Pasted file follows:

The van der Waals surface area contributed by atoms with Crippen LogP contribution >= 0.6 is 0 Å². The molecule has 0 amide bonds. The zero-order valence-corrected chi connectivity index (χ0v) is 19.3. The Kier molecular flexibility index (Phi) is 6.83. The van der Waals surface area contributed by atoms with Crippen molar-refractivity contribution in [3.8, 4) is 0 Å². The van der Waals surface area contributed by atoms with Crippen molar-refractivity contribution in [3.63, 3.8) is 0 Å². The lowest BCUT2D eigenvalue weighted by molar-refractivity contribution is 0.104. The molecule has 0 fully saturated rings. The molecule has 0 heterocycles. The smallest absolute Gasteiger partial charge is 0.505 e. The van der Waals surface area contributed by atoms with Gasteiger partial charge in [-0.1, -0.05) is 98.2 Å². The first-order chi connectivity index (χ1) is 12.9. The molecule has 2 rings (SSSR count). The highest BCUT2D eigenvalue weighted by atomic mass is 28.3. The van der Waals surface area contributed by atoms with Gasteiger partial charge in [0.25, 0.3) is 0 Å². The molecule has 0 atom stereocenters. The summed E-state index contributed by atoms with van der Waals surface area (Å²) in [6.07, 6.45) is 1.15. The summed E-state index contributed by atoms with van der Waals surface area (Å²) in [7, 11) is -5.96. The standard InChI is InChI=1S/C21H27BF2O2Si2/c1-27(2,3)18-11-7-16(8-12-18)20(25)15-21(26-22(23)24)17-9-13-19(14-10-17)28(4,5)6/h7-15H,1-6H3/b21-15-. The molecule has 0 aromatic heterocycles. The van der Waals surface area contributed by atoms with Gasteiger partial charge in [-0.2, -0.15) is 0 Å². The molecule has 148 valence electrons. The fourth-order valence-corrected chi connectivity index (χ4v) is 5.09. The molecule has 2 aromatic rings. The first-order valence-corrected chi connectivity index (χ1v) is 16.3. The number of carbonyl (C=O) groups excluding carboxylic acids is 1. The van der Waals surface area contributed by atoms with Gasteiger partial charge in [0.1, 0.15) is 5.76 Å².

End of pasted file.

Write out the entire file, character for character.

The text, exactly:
The van der Waals surface area contributed by atoms with Crippen LogP contribution >= 0.6 is 0 Å². The molecule has 0 amide bonds. The zero-order valence-corrected chi connectivity index (χ0v) is 19.3. The Kier molecular flexibility index (Phi) is 6.83. The van der Waals surface area contributed by atoms with Crippen molar-refractivity contribution in [3.8, 4) is 0 Å². The van der Waals surface area contributed by atoms with Crippen molar-refractivity contribution in [3.63, 3.8) is 0 Å². The lowest BCUT2D eigenvalue weighted by molar-refractivity contribution is 0.104. The molecule has 0 fully saturated rings. The molecule has 0 heterocycles. The smallest absolute Gasteiger partial charge is 0.505 e. The van der Waals surface area contributed by atoms with Gasteiger partial charge in [-0.1, -0.05) is 98.2 Å². The first-order chi connectivity index (χ1) is 12.9. The molecule has 2 rings (SSSR count). The highest BCUT2D eigenvalue weighted by atomic mass is 28.3. The van der Waals surface area contributed by atoms with Gasteiger partial charge in [0.25, 0.3) is 0 Å². The molecule has 0 atom stereocenters. The summed E-state index contributed by atoms with van der Waals surface area (Å²) in [6.07, 6.45) is 1.15. The summed E-state index contributed by atoms with van der Waals surface area (Å²) in [7, 11) is -5.96. The standard InChI is InChI=1S/C21H27BF2O2Si2/c1-27(2,3)18-11-7-16(8-12-18)20(25)15-21(26-22(23)24)17-9-13-19(14-10-17)28(4,5)6/h7-15H,1-6H3/b21-15-. The molecule has 0 aromatic heterocycles. The van der Waals surface area contributed by atoms with Gasteiger partial charge in [-0.2, -0.15) is 0 Å². The molecule has 148 valence electrons. The fourth-order valence-corrected chi connectivity index (χ4v) is 5.09. The molecule has 2 aromatic rings. The first-order valence-corrected chi connectivity index (χ1v) is 16.3. The number of carbonyl (C=O) groups excluding carboxylic acids is 1. The van der Waals surface area contributed by atoms with Gasteiger partial charge in [0.1, 0.15) is 5.76 Å².